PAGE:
In our book, Leveraging Diversity at Work, Sylvester Baugh and I write about the dangers of stereotyping. The Buddhist parable about the six blind men and the elephant wonderfully illustrates these dangers.  One day, six blind men traveled to a village to meet an elephant that had wandered in. After laying their hands on the elephant, they began describing what they perceived. The man touching the tail said an elephant is just like a rope. The one touching an ear said an elephant was like a large hand fan. The man touching his leg said an elephant is like a pillar. The one touching his massive belly said an elephant is like a solid wall. The man touching his tusk said an elephant is like a pipe. Finally, the man touching the trunk said an elephant is like a snake. The men began to argue about the reality of this elephant, each of them certain they were correct based on their personal experience. They argued and argued until a seeing person came alone. Once he became aware of the ruckus, the seeing person asked what the problem was. Each blind man shared his story. The seeing person said, “Ah, I can see the problem. You are all touching a different part of the elephant, causing you to have different experiences.” With this new information, the blind men were able to understand and find agreement.

Let’s remove the seeing person from the story. The blind men argued until dinnertime, when they all stomped off to their own homes. When their wives asked them what the elephant was like, each man described their idea of what an elephant is. The wives, having no experience of their own, accept the explanation from their husbands, a trusted person in their lives. Later, these wives teach their children about elephants, and they teach their children, and they teach their children, and on and on for generations. We now have six different ideas about elephants that are true for one part of the animal but not the whole. Stereotypes are like that too; they’re sweeping generalizations that may be true for some people in the group being discussed, but not all. Unfortunately, stereotypes are dangerous because they often lead to prejudice, intolerance, and oppression.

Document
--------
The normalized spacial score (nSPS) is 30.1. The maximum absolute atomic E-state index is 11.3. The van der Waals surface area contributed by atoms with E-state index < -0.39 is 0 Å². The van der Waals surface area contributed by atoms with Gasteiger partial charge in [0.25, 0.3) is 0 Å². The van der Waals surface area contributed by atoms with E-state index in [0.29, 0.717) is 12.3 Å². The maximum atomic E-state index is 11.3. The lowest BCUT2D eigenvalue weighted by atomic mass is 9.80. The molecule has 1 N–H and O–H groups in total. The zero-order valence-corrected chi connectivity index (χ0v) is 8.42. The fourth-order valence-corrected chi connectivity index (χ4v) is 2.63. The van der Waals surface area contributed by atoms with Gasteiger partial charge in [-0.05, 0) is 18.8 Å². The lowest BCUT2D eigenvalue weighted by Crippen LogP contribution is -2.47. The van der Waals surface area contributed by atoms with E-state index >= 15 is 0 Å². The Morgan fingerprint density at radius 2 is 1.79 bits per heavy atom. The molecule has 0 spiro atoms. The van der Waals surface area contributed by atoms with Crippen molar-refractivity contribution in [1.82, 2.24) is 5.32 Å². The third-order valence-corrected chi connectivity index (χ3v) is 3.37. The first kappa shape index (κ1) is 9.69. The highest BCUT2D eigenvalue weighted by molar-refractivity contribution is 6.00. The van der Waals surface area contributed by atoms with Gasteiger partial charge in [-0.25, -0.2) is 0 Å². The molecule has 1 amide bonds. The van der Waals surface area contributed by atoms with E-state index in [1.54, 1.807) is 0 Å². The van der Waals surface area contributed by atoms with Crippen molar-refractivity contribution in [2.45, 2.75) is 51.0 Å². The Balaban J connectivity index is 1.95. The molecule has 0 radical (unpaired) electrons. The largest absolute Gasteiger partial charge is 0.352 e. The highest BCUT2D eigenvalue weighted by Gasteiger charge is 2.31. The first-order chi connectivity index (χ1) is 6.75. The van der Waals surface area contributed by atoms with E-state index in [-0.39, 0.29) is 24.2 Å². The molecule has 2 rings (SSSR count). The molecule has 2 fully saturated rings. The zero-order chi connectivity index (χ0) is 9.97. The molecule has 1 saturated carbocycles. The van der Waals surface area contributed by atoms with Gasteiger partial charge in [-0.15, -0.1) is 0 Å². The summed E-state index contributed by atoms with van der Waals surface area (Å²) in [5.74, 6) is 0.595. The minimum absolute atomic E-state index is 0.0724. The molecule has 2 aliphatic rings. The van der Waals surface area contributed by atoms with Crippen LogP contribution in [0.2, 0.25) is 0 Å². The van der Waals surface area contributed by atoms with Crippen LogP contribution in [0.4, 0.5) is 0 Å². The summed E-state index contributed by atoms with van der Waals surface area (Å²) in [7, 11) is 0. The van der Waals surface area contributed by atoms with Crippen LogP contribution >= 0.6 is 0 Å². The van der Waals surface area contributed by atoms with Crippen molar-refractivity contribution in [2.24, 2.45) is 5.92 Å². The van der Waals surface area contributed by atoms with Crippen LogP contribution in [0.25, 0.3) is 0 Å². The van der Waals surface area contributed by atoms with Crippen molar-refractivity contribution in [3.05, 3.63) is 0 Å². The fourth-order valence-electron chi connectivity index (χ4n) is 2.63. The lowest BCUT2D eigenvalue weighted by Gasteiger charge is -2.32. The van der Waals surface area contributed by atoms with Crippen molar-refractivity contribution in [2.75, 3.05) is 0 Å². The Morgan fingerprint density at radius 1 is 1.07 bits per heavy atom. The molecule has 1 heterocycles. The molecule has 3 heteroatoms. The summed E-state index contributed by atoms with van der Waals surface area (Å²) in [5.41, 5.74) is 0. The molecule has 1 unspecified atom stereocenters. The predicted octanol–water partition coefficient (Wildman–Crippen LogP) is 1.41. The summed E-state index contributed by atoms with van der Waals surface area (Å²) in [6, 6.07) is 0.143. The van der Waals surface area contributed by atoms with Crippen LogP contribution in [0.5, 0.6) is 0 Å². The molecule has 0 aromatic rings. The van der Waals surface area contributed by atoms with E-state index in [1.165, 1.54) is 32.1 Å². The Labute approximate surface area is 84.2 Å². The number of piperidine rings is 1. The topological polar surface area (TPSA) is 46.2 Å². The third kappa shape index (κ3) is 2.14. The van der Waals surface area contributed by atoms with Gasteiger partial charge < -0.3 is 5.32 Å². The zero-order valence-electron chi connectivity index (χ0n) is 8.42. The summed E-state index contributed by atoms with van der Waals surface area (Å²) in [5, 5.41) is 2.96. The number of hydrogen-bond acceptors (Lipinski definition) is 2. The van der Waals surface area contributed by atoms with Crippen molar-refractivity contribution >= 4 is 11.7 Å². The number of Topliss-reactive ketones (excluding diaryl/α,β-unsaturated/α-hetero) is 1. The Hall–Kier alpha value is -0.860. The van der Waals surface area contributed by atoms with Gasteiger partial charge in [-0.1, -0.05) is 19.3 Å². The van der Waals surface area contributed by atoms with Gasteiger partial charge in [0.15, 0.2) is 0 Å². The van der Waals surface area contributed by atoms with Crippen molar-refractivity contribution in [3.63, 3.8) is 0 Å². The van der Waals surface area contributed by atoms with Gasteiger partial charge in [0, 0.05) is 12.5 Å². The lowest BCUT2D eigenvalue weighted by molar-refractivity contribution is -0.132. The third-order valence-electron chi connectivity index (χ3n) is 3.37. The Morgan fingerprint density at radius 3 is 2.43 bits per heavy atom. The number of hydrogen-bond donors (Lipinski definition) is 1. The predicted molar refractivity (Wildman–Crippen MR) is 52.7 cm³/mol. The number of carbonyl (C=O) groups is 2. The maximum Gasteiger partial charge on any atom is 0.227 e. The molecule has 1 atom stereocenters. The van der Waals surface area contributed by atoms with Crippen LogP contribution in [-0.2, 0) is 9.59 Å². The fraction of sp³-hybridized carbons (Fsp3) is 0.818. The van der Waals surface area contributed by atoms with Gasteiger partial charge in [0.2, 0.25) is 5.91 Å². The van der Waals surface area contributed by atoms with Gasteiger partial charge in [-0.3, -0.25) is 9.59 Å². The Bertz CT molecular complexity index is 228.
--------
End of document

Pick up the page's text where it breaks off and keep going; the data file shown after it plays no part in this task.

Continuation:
I recently had the honor of hosting a Choice Theory psychology training session in Chicago. President Trump had just decided to pull out of the nuclear arms deal with Iran. During that same week, Israel and Iran decided to lob missiles at each other, and sitting in my class was a Jewish Rabbi and an Iranian doctor, taught from an early age to hate each other. What is that hate based on? Inaccurate stereotyping.

Why do we stereotype? It comes from our desire to know more than we do and an inability or inadequacy to seek more information. Even positive stereotyping is bad because it is never true for all members of a group. Every group has some general commonalities that are often turned into harmful stereotypes. It is never good to think you know something about someone just because they are a member of a particular group. I am a woman, it’s true, but don’t assume I’m an emotional drama queen. That is not my reality. I am a white woman but don’t think that means I am not aware of privilege. I live in Chicago but do not share the stereotypes of city dwellers, whatever they are.